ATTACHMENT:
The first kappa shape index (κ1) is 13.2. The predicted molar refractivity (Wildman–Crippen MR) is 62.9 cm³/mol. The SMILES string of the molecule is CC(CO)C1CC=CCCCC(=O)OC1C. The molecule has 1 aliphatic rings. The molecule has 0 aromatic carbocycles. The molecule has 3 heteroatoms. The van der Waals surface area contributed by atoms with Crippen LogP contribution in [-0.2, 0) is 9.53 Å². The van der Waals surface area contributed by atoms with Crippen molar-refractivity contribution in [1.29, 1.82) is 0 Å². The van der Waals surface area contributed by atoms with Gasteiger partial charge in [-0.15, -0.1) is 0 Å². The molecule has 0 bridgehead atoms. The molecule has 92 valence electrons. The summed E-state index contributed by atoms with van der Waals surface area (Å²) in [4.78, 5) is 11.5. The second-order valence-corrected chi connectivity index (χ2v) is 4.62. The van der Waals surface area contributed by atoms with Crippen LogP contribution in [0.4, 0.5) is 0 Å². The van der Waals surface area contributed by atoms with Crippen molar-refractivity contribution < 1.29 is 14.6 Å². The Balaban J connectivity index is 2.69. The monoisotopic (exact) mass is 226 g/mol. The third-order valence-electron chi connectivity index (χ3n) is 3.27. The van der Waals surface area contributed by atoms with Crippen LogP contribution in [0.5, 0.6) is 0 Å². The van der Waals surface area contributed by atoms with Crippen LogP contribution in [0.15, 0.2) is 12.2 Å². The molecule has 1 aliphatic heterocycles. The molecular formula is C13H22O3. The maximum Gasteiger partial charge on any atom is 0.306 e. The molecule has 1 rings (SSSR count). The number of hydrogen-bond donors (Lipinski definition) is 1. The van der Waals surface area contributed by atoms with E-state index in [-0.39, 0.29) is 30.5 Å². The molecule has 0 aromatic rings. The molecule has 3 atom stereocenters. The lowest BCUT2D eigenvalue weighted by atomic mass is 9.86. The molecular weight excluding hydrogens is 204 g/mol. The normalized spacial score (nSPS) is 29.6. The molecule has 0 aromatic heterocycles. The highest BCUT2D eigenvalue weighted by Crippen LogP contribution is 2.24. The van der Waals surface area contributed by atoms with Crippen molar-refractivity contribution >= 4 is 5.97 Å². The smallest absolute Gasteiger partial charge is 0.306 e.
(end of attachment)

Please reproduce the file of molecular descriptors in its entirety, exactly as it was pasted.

The first kappa shape index (κ1) is 13.2. The predicted molar refractivity (Wildman–Crippen MR) is 62.9 cm³/mol. The SMILES string of the molecule is CC(CO)C1CC=CCCCC(=O)OC1C. The molecule has 1 aliphatic rings. The molecule has 0 aromatic carbocycles. The molecule has 3 heteroatoms. The van der Waals surface area contributed by atoms with Crippen LogP contribution in [-0.2, 0) is 9.53 Å². The van der Waals surface area contributed by atoms with Crippen molar-refractivity contribution in [1.29, 1.82) is 0 Å². The van der Waals surface area contributed by atoms with Gasteiger partial charge in [-0.15, -0.1) is 0 Å². The molecule has 0 bridgehead atoms. The molecule has 92 valence electrons. The summed E-state index contributed by atoms with van der Waals surface area (Å²) in [4.78, 5) is 11.5. The second-order valence-corrected chi connectivity index (χ2v) is 4.62. The van der Waals surface area contributed by atoms with Crippen LogP contribution in [0.4, 0.5) is 0 Å². The van der Waals surface area contributed by atoms with Crippen molar-refractivity contribution < 1.29 is 14.6 Å². The Balaban J connectivity index is 2.69. The monoisotopic (exact) mass is 226 g/mol. The third-order valence-electron chi connectivity index (χ3n) is 3.27. The van der Waals surface area contributed by atoms with Crippen LogP contribution in [0.5, 0.6) is 0 Å². The van der Waals surface area contributed by atoms with Crippen LogP contribution in [0.15, 0.2) is 12.2 Å². The molecule has 1 aliphatic heterocycles. The molecular formula is C13H22O3. The maximum Gasteiger partial charge on any atom is 0.306 e. The molecule has 1 rings (SSSR count). The number of hydrogen-bond donors (Lipinski definition) is 1. The van der Waals surface area contributed by atoms with E-state index in [-0.39, 0.29) is 30.5 Å². The molecule has 0 aromatic rings. The molecule has 3 atom stereocenters. The lowest BCUT2D eigenvalue weighted by atomic mass is 9.86. The molecular weight excluding hydrogens is 204 g/mol. The normalized spacial score (nSPS) is 29.6. The molecule has 0 aromatic heterocycles. The highest BCUT2D eigenvalue weighted by Crippen LogP contribution is 2.24. The van der Waals surface area contributed by atoms with Crippen molar-refractivity contribution >= 4 is 5.97 Å². The smallest absolute Gasteiger partial charge is 0.306 e.